World No.1 Tiger Woods recovered from a controversial two-shot penalty to remain four shots behind co-leaders Brandt Snedeker and Angel Cabrera heading into the final day of the Masters at Augusta.

The 14-time major winner survived disqualification after marking his second round scorecard incorrectly having taken a drop at the 15th after his third shot had rebounded off the pin into the nearby hazard.

An investigation was first launched after a television viewer contacted the Georgia course, but Woods' post-round interview, in which he admitted to taking the drop two yards behind the initial position, led to the punishment but his ignorance to the rule restricted the penalty to just two shots

Tiger Woods
Woods remains in contention despite a two-shot penalty.

Woods, who shot a two-under round of 70, will start the final day four adrift of fellow countryman Snedeker, among the most significant movers of the day following a three-under 69 and the two-time champion Cabrera, with the pair on seven-under.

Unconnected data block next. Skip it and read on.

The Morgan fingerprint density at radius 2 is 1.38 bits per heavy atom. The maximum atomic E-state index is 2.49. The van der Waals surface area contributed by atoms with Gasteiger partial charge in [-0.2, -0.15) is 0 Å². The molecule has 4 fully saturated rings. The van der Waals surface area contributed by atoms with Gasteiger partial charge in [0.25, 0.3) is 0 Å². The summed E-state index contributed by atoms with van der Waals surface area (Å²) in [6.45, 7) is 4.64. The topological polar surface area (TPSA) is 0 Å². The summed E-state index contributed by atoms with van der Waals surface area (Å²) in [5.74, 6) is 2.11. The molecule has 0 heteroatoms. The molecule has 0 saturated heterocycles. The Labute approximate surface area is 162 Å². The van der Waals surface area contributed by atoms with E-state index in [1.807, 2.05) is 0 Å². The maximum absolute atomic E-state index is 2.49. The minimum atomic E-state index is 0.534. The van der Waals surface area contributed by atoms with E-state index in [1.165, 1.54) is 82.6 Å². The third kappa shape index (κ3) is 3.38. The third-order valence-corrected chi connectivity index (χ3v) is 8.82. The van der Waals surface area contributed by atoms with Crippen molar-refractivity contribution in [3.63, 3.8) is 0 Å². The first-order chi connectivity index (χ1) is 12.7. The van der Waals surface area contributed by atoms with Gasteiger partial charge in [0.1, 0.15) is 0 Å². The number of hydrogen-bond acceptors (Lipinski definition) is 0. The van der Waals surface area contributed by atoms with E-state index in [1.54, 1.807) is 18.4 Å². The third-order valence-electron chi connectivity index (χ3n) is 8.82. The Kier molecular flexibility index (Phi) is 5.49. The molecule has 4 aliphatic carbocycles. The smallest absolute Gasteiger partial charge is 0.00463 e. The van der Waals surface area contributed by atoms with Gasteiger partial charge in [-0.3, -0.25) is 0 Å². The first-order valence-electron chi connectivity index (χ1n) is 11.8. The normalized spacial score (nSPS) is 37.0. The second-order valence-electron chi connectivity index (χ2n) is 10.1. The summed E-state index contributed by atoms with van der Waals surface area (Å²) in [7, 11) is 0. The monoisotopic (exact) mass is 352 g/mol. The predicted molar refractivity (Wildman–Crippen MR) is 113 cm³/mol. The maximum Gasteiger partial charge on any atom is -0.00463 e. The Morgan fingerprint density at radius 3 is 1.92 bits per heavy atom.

Australia trio Jason Day, who shot a one-over 73 having led going into the weekend, the runner up at last year's Open Championship Adam Scott, and day one leader Marc Leishman are in the chasing pack with Matt Kuchar, Tim Clark and Fred Couples also in pursuit.

But day three represented a difficult one for the British contenders with Lee Westwood two-under after a third round 73, as Justin Rose's 75 and Rory McIlroy's 79 saw them drop out of contention.

Tianlang Guan, the youngster player in Masters history, slipped down the leaderboard following a 77, but after a second day dominated by his shot penalty for slow play came a raucous reaction to Woods' two shot deduction.

While the American admitted after his round he hadn't considered withdrawing from the tournament, he was delighted to remain in contention for his fifth green jacket.

"I didn't think about withdrawing," Woods said. "The rules said I could play.

"It was nice to make three saves over last three holes. I'm four back so I'll see where it puts me at the end of the day. Anything within six on the back nine [on Sunday] puts me in with a shout."